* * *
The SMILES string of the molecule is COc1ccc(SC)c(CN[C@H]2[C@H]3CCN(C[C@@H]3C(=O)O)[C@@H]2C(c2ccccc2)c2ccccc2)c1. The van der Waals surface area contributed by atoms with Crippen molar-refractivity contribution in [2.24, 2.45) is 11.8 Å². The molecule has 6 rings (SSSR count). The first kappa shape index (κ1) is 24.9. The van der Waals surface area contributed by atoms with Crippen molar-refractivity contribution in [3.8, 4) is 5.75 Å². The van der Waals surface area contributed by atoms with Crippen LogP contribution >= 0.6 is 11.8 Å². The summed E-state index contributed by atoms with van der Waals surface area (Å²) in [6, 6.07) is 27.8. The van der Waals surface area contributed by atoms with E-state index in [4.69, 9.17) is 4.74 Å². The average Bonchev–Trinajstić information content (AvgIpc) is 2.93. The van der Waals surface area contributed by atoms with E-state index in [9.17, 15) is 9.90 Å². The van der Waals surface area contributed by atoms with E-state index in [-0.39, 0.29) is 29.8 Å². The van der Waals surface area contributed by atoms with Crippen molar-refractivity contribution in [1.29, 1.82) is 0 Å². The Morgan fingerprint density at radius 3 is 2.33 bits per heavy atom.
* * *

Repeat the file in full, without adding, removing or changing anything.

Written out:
The SMILES string of the molecule is COc1ccc(SC)c(CN[C@H]2[C@H]3CCN(C[C@@H]3C(=O)O)[C@@H]2C(c2ccccc2)c2ccccc2)c1. The van der Waals surface area contributed by atoms with Crippen molar-refractivity contribution in [2.24, 2.45) is 11.8 Å². The molecule has 6 rings (SSSR count). The first kappa shape index (κ1) is 24.9. The van der Waals surface area contributed by atoms with Crippen molar-refractivity contribution in [3.8, 4) is 5.75 Å². The van der Waals surface area contributed by atoms with Crippen LogP contribution >= 0.6 is 11.8 Å². The summed E-state index contributed by atoms with van der Waals surface area (Å²) in [6, 6.07) is 27.8. The van der Waals surface area contributed by atoms with E-state index in [4.69, 9.17) is 4.74 Å². The average Bonchev–Trinajstić information content (AvgIpc) is 2.93. The van der Waals surface area contributed by atoms with E-state index in [9.17, 15) is 9.90 Å². The van der Waals surface area contributed by atoms with E-state index in [-0.39, 0.29) is 29.8 Å². The van der Waals surface area contributed by atoms with Crippen molar-refractivity contribution in [1.29, 1.82) is 0 Å². The Morgan fingerprint density at radius 3 is 2.33 bits per heavy atom.